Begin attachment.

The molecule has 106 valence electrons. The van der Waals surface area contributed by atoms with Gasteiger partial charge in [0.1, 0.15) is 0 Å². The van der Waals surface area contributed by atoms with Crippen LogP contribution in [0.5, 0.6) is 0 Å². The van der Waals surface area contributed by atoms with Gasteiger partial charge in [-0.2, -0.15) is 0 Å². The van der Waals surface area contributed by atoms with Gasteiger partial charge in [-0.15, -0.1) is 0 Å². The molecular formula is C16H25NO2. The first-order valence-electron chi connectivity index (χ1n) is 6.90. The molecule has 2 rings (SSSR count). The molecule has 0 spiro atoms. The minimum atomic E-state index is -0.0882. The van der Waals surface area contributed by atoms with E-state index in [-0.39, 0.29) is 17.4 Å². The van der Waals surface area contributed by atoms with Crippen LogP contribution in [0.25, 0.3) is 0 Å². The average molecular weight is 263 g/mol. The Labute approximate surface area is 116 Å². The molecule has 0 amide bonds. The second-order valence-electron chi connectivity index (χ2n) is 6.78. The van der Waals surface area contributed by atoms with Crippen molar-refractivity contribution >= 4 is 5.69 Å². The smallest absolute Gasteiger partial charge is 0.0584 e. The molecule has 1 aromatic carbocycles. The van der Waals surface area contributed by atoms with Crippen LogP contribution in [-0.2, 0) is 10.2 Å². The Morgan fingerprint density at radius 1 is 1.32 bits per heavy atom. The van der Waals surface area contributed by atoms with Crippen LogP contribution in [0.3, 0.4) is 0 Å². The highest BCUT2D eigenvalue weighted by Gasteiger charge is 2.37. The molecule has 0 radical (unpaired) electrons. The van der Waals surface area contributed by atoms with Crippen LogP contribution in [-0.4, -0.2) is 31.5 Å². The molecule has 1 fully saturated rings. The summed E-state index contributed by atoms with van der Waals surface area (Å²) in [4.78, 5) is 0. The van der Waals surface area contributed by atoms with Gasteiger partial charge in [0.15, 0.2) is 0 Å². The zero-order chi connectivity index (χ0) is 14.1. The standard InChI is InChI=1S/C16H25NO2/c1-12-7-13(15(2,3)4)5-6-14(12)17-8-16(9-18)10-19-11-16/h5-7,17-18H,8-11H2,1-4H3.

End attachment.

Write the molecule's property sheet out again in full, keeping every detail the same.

The molecule has 106 valence electrons. The van der Waals surface area contributed by atoms with Gasteiger partial charge in [0.1, 0.15) is 0 Å². The van der Waals surface area contributed by atoms with Crippen LogP contribution in [0.5, 0.6) is 0 Å². The van der Waals surface area contributed by atoms with Gasteiger partial charge in [-0.2, -0.15) is 0 Å². The van der Waals surface area contributed by atoms with Gasteiger partial charge in [-0.15, -0.1) is 0 Å². The molecular formula is C16H25NO2. The first-order valence-electron chi connectivity index (χ1n) is 6.90. The molecule has 2 rings (SSSR count). The molecule has 0 spiro atoms. The minimum atomic E-state index is -0.0882. The van der Waals surface area contributed by atoms with E-state index in [-0.39, 0.29) is 17.4 Å². The van der Waals surface area contributed by atoms with Crippen LogP contribution in [0.25, 0.3) is 0 Å². The average molecular weight is 263 g/mol. The Labute approximate surface area is 116 Å². The molecule has 0 amide bonds. The second-order valence-electron chi connectivity index (χ2n) is 6.78. The van der Waals surface area contributed by atoms with Crippen molar-refractivity contribution >= 4 is 5.69 Å². The smallest absolute Gasteiger partial charge is 0.0584 e. The molecule has 1 aromatic carbocycles. The van der Waals surface area contributed by atoms with Crippen LogP contribution in [-0.2, 0) is 10.2 Å². The Morgan fingerprint density at radius 1 is 1.32 bits per heavy atom. The van der Waals surface area contributed by atoms with Crippen LogP contribution in [0.3, 0.4) is 0 Å². The highest BCUT2D eigenvalue weighted by Gasteiger charge is 2.37. The molecule has 0 radical (unpaired) electrons. The van der Waals surface area contributed by atoms with Crippen LogP contribution in [-0.4, -0.2) is 31.5 Å². The molecule has 1 fully saturated rings. The summed E-state index contributed by atoms with van der Waals surface area (Å²) in [4.78, 5) is 0. The van der Waals surface area contributed by atoms with Gasteiger partial charge in [0.15, 0.2) is 0 Å². The zero-order chi connectivity index (χ0) is 14.1. The standard InChI is InChI=1S/C16H25NO2/c1-12-7-13(15(2,3)4)5-6-14(12)17-8-16(9-18)10-19-11-16/h5-7,17-18H,8-11H2,1-4H3.